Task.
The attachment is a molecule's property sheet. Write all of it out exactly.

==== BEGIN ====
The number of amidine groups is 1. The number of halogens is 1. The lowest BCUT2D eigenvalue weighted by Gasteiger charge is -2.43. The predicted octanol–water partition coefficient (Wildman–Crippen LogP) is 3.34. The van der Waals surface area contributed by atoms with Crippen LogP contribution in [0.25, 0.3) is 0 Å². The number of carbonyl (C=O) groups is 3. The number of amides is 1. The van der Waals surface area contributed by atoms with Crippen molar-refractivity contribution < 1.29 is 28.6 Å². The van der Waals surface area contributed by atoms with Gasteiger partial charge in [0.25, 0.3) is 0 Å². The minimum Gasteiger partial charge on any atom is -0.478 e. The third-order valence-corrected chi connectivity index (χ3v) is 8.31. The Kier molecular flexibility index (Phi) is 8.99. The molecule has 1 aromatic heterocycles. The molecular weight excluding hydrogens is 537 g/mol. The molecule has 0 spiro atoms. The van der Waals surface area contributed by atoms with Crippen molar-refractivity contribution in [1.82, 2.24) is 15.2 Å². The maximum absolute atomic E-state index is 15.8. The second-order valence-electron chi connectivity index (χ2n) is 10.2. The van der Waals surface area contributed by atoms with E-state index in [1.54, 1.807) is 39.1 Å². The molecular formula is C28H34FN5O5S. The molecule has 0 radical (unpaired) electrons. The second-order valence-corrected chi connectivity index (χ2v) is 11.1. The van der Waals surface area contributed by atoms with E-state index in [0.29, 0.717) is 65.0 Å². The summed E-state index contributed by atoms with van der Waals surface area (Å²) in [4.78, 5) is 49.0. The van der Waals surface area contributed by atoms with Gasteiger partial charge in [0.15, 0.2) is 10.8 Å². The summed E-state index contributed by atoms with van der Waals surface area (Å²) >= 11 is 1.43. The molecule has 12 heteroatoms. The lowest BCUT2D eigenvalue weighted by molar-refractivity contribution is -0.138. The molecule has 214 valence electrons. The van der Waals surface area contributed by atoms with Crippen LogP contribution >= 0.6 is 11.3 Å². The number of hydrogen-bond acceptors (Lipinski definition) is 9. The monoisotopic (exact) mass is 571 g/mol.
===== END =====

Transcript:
The number of amidine groups is 1. The number of halogens is 1. The lowest BCUT2D eigenvalue weighted by Gasteiger charge is -2.43. The predicted octanol–water partition coefficient (Wildman–Crippen LogP) is 3.34. The van der Waals surface area contributed by atoms with Crippen LogP contribution in [0.25, 0.3) is 0 Å². The number of carbonyl (C=O) groups is 3. The number of amides is 1. The van der Waals surface area contributed by atoms with Crippen molar-refractivity contribution < 1.29 is 28.6 Å². The van der Waals surface area contributed by atoms with Gasteiger partial charge in [0.25, 0.3) is 0 Å². The minimum Gasteiger partial charge on any atom is -0.478 e. The third-order valence-corrected chi connectivity index (χ3v) is 8.31. The Kier molecular flexibility index (Phi) is 8.99. The molecule has 1 aromatic heterocycles. The molecular weight excluding hydrogens is 537 g/mol. The molecule has 0 spiro atoms. The van der Waals surface area contributed by atoms with Crippen molar-refractivity contribution in [1.82, 2.24) is 15.2 Å². The maximum absolute atomic E-state index is 15.8. The second-order valence-electron chi connectivity index (χ2n) is 10.2. The van der Waals surface area contributed by atoms with E-state index in [1.54, 1.807) is 39.1 Å². The molecular formula is C28H34FN5O5S. The molecule has 0 radical (unpaired) electrons. The second-order valence-corrected chi connectivity index (χ2v) is 11.1. The van der Waals surface area contributed by atoms with E-state index in [0.29, 0.717) is 65.0 Å². The summed E-state index contributed by atoms with van der Waals surface area (Å²) in [4.78, 5) is 49.0. The van der Waals surface area contributed by atoms with Gasteiger partial charge in [0.15, 0.2) is 10.8 Å². The summed E-state index contributed by atoms with van der Waals surface area (Å²) >= 11 is 1.43. The molecule has 12 heteroatoms. The lowest BCUT2D eigenvalue weighted by molar-refractivity contribution is -0.138. The molecule has 214 valence electrons. The van der Waals surface area contributed by atoms with Crippen LogP contribution >= 0.6 is 11.3 Å². The number of hydrogen-bond acceptors (Lipinski definition) is 9. The monoisotopic (exact) mass is 571 g/mol.